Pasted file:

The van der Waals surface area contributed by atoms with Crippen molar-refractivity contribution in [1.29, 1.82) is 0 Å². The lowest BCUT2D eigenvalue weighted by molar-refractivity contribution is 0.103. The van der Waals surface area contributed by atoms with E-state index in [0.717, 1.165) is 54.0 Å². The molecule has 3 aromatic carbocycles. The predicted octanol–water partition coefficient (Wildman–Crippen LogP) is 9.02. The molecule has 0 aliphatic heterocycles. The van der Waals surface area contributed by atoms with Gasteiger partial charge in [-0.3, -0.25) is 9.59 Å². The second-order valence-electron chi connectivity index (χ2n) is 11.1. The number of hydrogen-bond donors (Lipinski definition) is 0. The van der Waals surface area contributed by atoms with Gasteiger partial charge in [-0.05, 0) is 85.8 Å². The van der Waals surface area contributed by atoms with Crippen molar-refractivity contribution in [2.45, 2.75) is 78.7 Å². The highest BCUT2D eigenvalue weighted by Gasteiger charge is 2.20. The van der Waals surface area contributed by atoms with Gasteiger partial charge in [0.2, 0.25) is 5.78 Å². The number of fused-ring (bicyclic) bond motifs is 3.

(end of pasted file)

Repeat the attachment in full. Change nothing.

The van der Waals surface area contributed by atoms with Crippen molar-refractivity contribution in [1.29, 1.82) is 0 Å². The lowest BCUT2D eigenvalue weighted by molar-refractivity contribution is 0.103. The van der Waals surface area contributed by atoms with E-state index in [0.717, 1.165) is 54.0 Å². The molecule has 3 aromatic carbocycles. The predicted octanol–water partition coefficient (Wildman–Crippen LogP) is 9.02. The molecule has 0 aliphatic heterocycles. The van der Waals surface area contributed by atoms with Gasteiger partial charge in [-0.3, -0.25) is 9.59 Å². The second-order valence-electron chi connectivity index (χ2n) is 11.1. The number of hydrogen-bond donors (Lipinski definition) is 0. The van der Waals surface area contributed by atoms with Gasteiger partial charge in [-0.05, 0) is 85.8 Å². The van der Waals surface area contributed by atoms with Crippen molar-refractivity contribution in [2.45, 2.75) is 78.7 Å². The highest BCUT2D eigenvalue weighted by Gasteiger charge is 2.20. The van der Waals surface area contributed by atoms with Gasteiger partial charge in [0.2, 0.25) is 5.78 Å². The number of fused-ring (bicyclic) bond motifs is 3.